UPW places ad that is critical of current hospital management
Maui Health System ‘surprised’ by union action, says its hospitals providing ‘excellent’ care
The United Public Workers union Saturday placed a full-page advertisement in The Maui News, criticizing the way Maui County hospitals are managed under the Kaiser-affiliated entity.
Maui Health System, which runs Maui Memorial Medical Center and Kula and Lanai Community hospitals, took over management of the hospitals from the quasi-public Hawaii Health Systems Corp. on July 1, 2017. The privatization of the hospitals was done by the state Legislature and Gov. David Ige to stem skyrocketing state costs and to improve patient care.
UPW represents workers who perform maintenance, food service and laundry services. Maui Health System said Monday it has 469 UPW workers.
The ad headlined “Does Kaiser Really Care About Maui?” says: “Today, Maui Memorial is losing its most qualified people. The quality of care — and safety — is being sacrificed. Caregivers say they’d recommend their loved ones go elsewhere for care.”
The ad said millions of dollars in annual subsidies are received by the hospital from the state, including $22.5 million this fiscal year. (As part of its operational transfer agreement, Maui Health System receives partial operating subsidies from the state to ease the hospitals’ transition from being government-managed to privately managed. The subsidies have decreased over the years.)
“But rather than invest in people or enhance or add services, Kaiser spends on aesthetics and moneymaking departments,” the ad said.
“It takes experienced doctors, nurses, technicians, cafeteria and custodial workers, and a breadth of services to deliver quality health care. As Maui’s only acute care hospital, Kaiser owes the people of Maui County nothing less.”
Michael Rembis, chief executive officer of Maui Health System, said Monday that Maui Health System was “surprised to see that UPW paid for a full-page ad in The Maui News as we are negotiating in good faith and have been good partners.”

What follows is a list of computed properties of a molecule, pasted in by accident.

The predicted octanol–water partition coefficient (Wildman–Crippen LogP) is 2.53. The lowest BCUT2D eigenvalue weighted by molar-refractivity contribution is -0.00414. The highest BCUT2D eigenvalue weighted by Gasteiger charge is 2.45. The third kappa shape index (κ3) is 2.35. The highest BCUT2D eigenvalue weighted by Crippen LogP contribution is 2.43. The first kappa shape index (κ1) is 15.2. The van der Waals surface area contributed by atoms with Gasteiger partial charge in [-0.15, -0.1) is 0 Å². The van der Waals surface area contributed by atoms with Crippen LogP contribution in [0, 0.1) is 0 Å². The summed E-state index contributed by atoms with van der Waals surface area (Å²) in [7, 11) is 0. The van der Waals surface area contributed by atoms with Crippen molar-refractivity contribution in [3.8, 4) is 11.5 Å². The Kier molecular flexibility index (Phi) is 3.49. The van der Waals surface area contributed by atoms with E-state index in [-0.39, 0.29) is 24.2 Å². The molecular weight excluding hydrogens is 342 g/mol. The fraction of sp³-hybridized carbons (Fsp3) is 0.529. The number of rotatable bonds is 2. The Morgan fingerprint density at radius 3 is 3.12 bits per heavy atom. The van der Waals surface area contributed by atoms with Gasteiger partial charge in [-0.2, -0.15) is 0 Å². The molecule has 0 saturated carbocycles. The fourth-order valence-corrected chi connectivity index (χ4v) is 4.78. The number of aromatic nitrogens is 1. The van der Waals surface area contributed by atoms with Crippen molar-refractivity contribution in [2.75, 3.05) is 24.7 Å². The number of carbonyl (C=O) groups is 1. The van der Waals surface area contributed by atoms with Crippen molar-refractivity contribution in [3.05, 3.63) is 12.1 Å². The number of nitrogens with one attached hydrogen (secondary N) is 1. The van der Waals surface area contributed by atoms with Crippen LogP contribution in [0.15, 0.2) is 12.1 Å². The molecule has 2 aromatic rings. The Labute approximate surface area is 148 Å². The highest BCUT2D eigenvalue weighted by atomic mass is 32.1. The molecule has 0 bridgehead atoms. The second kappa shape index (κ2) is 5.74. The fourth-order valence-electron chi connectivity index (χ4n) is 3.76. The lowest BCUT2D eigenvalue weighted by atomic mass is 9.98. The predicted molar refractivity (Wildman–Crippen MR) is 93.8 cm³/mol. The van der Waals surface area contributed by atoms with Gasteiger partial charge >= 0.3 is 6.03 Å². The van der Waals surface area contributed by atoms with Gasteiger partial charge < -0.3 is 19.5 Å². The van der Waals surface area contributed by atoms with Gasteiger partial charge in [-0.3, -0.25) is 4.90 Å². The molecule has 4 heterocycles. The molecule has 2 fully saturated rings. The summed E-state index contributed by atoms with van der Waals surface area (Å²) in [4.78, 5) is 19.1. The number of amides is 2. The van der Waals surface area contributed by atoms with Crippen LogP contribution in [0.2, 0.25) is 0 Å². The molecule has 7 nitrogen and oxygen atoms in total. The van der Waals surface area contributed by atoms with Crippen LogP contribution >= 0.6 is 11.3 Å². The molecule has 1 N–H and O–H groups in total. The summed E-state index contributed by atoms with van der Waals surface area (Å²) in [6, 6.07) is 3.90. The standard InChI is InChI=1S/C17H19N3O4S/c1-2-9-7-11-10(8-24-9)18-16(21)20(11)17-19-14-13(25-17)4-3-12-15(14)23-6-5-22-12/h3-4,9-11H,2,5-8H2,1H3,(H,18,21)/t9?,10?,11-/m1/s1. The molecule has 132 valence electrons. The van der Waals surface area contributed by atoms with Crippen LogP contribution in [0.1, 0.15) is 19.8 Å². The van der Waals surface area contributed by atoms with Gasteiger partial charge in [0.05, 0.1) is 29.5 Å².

“It is to the benefit of everyone involved that we conclude discussions as soon as possible and that is what we are committed to do,” he said. “Most importantly, we are proud of the excellent and compassionate care that our Maui Health System caregivers provide to our patients. Quality of care for the Maui and Lanai communities is essential for Maui Health System.”
Rembis said Maui Health System is not a traditional Kaiser hospital. Contract negotiations for workers at the Maui County community hospitals are between UPW and Maui Health System.
Attempts to reach UPW State Director Dayton Nakanelua were not successful Monday.
Last August, the other union representing hospital workers, the Hawaii Government Employees Association with 775 workers, ratified a contract with Maui Health System with 92 percent approving, said union spokeswoman Caroline Sluyter last month. HGEA represented nurses at the three hospitals.
The contract was negotiated by HGEA and the United Nurses Association of California/Union of Health Care Professionals. Since then, UNAC/UHCP has taken over representation of the Maui Region workers formerly represented by HGEA, Sluyter said.
* Melissa Tanji can be reached at firstname.lastname@example.org.